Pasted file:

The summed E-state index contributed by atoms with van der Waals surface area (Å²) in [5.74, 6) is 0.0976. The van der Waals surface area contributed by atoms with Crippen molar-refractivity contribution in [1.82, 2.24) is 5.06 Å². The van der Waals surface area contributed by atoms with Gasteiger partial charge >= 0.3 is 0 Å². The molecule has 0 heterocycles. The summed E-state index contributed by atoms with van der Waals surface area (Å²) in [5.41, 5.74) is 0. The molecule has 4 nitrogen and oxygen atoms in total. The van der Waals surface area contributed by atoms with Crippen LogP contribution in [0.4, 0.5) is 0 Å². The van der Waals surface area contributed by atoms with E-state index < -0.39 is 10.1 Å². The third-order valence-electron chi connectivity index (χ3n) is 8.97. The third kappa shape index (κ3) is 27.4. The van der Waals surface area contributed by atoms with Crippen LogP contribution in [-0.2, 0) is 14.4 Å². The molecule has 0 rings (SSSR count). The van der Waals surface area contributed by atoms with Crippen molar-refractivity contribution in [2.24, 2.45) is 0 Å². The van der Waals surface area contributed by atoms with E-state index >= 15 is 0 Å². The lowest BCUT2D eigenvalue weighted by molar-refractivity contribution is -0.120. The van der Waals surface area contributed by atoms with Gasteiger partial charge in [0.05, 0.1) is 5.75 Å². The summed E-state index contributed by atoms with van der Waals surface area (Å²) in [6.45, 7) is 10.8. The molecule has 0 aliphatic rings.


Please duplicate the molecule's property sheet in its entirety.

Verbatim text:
The summed E-state index contributed by atoms with van der Waals surface area (Å²) in [5.74, 6) is 0.0976. The van der Waals surface area contributed by atoms with Crippen molar-refractivity contribution in [1.82, 2.24) is 5.06 Å². The van der Waals surface area contributed by atoms with Gasteiger partial charge >= 0.3 is 0 Å². The molecule has 0 heterocycles. The summed E-state index contributed by atoms with van der Waals surface area (Å²) in [5.41, 5.74) is 0. The molecule has 4 nitrogen and oxygen atoms in total. The van der Waals surface area contributed by atoms with Crippen LogP contribution in [0.4, 0.5) is 0 Å². The van der Waals surface area contributed by atoms with E-state index < -0.39 is 10.1 Å². The third-order valence-electron chi connectivity index (χ3n) is 8.97. The third kappa shape index (κ3) is 27.4. The van der Waals surface area contributed by atoms with Crippen LogP contribution in [-0.2, 0) is 14.4 Å². The molecule has 0 rings (SSSR count). The van der Waals surface area contributed by atoms with Crippen molar-refractivity contribution in [2.24, 2.45) is 0 Å². The van der Waals surface area contributed by atoms with E-state index >= 15 is 0 Å². The lowest BCUT2D eigenvalue weighted by molar-refractivity contribution is -0.120. The van der Waals surface area contributed by atoms with Gasteiger partial charge in [0.05, 0.1) is 5.75 Å². The summed E-state index contributed by atoms with van der Waals surface area (Å²) in [6.45, 7) is 10.8. The molecule has 0 aliphatic rings.